Now, is this story true?
No. I think if there were a week in which seven out of fifty 17-year-old girls died, Westfield would not still have its good reputation. But this story is true at heart, and that is why we keep telling it.
I considered sharing this story with the Thanksgiving dinner table when my Uncle Rick said, “No class ranks? No valedictorians?”
“No,” I confirmed, and Uncle Rick narrowed his eyes, trying to figure out whether this made my school better or worse than his sons’.
“Why do you have to go to that special school, anyway?” David demanded.
There is no good answer to this question. People have asked me before — in fact, David asks me pretty much every Thanksgiving — and I still haven’t settled on a true yet uncontentious response. “Because my parents love me enough to spend $20,000 a year on my education” is not a good answer. Neither is, “Because I’m really smart.” And neither is, “Because in sixth grade the other kids teased me for being a ‘nerd’ and I cried all the time, so my parents sent me to a school where everyone is a nerd so that I would be happy.”
Just imagine what Uncle Rick would have to say about any of those statements.
Instead I said to David, “It’s a great education,” which is maybe a little snobby, but so what. I was annoyed.
“Don’t see what you need such a great education for.” Uncle Rick chuckled. He is very self-amused. “Your father’s got eight years more education than me, and what’d it get him? Nothing much!”
That did it. My parents lost it. It’s one thing for my aunt and uncle to criticize their car or their cooking or even their daughter, but to criticize the world of academia? Unacceptable. Like, step off, Uncle Rick.
“What did it get me?” My father balled up his napkin in his fist. “It got me knowledge, Rick. Knowledge is the most valuable human commodity. Perhaps you can’t understand: I am one of the foremost experts on Hemingway—”
“On who?” Uncle Rick said with a laugh, even though obviously he knows who Hemingway is. Everyone knows who Ernest Hemingway is; at least, everyone who’s related to my dad knows. Rick was just egging my dad on. And of course it worked.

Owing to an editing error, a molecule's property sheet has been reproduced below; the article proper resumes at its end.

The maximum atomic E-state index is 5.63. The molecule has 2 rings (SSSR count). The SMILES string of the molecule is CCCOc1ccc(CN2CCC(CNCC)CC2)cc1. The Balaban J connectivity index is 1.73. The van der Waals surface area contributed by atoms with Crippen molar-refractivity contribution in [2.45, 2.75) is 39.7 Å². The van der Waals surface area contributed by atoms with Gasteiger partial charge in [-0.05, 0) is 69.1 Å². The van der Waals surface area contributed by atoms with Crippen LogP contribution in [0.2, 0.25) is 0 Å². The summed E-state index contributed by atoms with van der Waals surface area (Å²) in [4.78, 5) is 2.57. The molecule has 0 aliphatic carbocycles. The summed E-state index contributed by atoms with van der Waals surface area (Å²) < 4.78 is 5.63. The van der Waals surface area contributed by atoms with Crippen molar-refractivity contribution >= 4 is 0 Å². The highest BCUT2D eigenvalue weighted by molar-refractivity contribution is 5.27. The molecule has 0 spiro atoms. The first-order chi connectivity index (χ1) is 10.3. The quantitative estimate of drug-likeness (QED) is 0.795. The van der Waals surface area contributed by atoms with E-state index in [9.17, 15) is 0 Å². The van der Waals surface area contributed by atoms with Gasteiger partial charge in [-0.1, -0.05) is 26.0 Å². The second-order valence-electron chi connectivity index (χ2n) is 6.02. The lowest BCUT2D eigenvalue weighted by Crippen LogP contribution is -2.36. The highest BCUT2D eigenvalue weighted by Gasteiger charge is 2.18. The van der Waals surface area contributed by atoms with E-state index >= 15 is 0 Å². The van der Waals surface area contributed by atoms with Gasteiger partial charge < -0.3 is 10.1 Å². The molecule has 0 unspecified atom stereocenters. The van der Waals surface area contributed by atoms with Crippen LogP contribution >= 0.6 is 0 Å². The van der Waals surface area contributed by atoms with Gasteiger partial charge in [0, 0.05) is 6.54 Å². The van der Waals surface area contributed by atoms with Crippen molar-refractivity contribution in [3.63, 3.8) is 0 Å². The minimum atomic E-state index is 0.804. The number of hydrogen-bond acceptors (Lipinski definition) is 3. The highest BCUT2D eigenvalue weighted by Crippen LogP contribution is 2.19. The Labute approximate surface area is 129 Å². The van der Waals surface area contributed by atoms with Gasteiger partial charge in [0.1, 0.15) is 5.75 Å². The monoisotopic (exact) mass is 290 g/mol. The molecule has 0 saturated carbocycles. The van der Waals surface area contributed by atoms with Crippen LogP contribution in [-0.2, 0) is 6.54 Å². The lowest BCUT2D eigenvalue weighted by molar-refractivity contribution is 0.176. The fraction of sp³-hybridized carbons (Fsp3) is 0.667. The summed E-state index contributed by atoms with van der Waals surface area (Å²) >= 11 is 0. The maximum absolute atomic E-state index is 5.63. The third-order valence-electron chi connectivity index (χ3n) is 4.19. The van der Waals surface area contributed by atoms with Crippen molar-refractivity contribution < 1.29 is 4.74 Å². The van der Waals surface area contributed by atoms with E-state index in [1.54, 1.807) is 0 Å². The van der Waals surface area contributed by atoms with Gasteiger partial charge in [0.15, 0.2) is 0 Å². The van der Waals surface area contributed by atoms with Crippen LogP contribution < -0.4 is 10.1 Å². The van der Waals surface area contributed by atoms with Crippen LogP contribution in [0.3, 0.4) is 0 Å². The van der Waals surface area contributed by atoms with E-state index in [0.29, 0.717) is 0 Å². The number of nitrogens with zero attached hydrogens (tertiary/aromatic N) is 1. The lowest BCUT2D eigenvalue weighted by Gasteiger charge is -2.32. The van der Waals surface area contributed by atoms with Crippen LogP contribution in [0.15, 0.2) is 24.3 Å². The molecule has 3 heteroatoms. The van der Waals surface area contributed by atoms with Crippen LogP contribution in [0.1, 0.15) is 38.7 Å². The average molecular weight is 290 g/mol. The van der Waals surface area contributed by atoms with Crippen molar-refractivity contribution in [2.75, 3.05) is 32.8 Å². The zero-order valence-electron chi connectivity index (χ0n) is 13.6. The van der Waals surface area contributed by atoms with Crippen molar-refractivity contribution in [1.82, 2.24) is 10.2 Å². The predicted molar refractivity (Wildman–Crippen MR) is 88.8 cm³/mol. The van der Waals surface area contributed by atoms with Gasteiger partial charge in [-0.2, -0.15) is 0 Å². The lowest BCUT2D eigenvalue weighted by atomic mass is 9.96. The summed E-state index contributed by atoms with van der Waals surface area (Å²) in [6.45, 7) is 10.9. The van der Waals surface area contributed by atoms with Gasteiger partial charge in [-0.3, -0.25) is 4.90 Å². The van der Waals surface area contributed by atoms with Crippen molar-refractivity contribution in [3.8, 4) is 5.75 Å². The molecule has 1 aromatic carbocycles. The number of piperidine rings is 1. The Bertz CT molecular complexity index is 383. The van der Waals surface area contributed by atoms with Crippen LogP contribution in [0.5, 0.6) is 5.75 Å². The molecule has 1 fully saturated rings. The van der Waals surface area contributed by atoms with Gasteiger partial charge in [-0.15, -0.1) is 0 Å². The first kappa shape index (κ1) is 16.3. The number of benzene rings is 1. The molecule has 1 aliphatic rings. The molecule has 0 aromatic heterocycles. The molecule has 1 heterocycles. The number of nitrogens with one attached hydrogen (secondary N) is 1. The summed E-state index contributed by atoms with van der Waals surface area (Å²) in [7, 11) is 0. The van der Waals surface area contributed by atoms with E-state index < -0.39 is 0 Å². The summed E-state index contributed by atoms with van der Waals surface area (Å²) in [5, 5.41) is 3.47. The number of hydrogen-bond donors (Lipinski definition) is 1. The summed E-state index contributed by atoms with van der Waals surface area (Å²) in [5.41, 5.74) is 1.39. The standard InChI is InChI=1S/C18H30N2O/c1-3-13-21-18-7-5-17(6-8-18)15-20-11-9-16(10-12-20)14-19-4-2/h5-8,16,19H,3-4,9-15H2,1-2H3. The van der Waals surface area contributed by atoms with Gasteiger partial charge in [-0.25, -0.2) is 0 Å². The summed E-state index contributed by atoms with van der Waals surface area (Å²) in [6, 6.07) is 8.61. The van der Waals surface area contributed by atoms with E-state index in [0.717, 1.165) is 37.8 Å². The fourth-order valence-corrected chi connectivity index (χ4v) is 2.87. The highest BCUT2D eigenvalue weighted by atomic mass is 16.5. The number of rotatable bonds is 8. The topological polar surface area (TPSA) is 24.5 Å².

“That’s it!” my father declared, throwing his napkin across the table, but not quite forcefully enough to hit anyone. It landed in the water pitcher. He stood. “We’re leaving. Girls, get your things.”
So Mom and I also stood up — we could not have been readier — but then Aunt Cynthia was all flapping hands and, “Oh! Oh! Rick!”
And Rick threw his arms out wide, like, “What’d I do?” and he shouted, “Relax! It was just a joke. I was just joking around. Wasn’t I just joking, kids?”
Noah and David nodded like zombies, though Noah’s eyes were still on the Simpsons and David had a turkey drumstick rammed so far into his mouth I expected him to choke.
“I know how seriously you take school,” Uncle Rick said to my parents and me. “I was only having some fun. Heck, school’s great! It’s not the most important thing, of course, but, well, it’s still great.”
We remained standing, waiting for my father to make a decision. Leave! I begged him silently. Let’s burn all bridges, leave in a huff, and never return!
My father sat down heavily. “Not a funny joke, Rick,” he said. “Pass the potatoes.”
Oh, Dad. You so owe me.
Since I was already standing, I took this as an excuse to escape briefly to the palatial marble bathroom. I pulled out my cell phone and texted Katie, “Today I am thankful that Thanksgiving comes only once a year.”
A moment later, she texted back, “My dad is already on his fifth beer of the day.”
Honestly it is a wonder that Katie and I turned out so normal.
When I dragged myself out of the bathroom and back to the dining room, Aunt Cynthia was serving corn on the cob. Noah waved her away, his eyes still fixed on the iPod beneath the table.
“Man,” I said to my little cousin, in what was far and away the best moment of the day. “Braces, huh? Tough row to hoe, isn’t it?”